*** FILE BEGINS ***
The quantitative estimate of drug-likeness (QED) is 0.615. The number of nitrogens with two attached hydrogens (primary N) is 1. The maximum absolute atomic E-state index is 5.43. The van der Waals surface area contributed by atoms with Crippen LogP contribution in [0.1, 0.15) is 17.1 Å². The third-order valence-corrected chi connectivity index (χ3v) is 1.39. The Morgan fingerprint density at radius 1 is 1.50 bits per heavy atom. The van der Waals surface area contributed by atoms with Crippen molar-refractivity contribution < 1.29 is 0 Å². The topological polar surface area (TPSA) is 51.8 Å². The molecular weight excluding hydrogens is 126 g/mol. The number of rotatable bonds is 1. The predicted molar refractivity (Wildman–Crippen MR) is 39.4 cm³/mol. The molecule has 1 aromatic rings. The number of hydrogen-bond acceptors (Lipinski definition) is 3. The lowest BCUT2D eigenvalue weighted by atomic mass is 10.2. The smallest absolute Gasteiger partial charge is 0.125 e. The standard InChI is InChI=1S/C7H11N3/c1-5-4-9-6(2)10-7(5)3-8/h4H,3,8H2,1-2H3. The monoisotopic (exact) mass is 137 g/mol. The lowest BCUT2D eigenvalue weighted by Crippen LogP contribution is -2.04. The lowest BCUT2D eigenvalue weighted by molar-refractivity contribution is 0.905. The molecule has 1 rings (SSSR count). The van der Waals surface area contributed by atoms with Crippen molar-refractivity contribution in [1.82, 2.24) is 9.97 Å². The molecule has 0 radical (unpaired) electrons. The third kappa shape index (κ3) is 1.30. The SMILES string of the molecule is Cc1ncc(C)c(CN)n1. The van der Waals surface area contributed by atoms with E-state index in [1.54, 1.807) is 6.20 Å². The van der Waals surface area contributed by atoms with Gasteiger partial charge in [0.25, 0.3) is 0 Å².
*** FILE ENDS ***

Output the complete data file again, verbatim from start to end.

The quantitative estimate of drug-likeness (QED) is 0.615. The number of nitrogens with two attached hydrogens (primary N) is 1. The maximum absolute atomic E-state index is 5.43. The van der Waals surface area contributed by atoms with Crippen LogP contribution in [0.1, 0.15) is 17.1 Å². The third-order valence-corrected chi connectivity index (χ3v) is 1.39. The Morgan fingerprint density at radius 1 is 1.50 bits per heavy atom. The van der Waals surface area contributed by atoms with Crippen molar-refractivity contribution < 1.29 is 0 Å². The topological polar surface area (TPSA) is 51.8 Å². The molecular weight excluding hydrogens is 126 g/mol. The number of rotatable bonds is 1. The predicted molar refractivity (Wildman–Crippen MR) is 39.4 cm³/mol. The molecule has 1 aromatic rings. The number of hydrogen-bond acceptors (Lipinski definition) is 3. The lowest BCUT2D eigenvalue weighted by atomic mass is 10.2. The smallest absolute Gasteiger partial charge is 0.125 e. The standard InChI is InChI=1S/C7H11N3/c1-5-4-9-6(2)10-7(5)3-8/h4H,3,8H2,1-2H3. The monoisotopic (exact) mass is 137 g/mol. The lowest BCUT2D eigenvalue weighted by Crippen LogP contribution is -2.04. The lowest BCUT2D eigenvalue weighted by molar-refractivity contribution is 0.905. The molecule has 1 rings (SSSR count). The van der Waals surface area contributed by atoms with Crippen molar-refractivity contribution in [1.82, 2.24) is 9.97 Å². The molecule has 0 radical (unpaired) electrons. The third kappa shape index (κ3) is 1.30. The SMILES string of the molecule is Cc1ncc(C)c(CN)n1. The van der Waals surface area contributed by atoms with E-state index in [1.54, 1.807) is 6.20 Å². The van der Waals surface area contributed by atoms with Gasteiger partial charge in [0.25, 0.3) is 0 Å².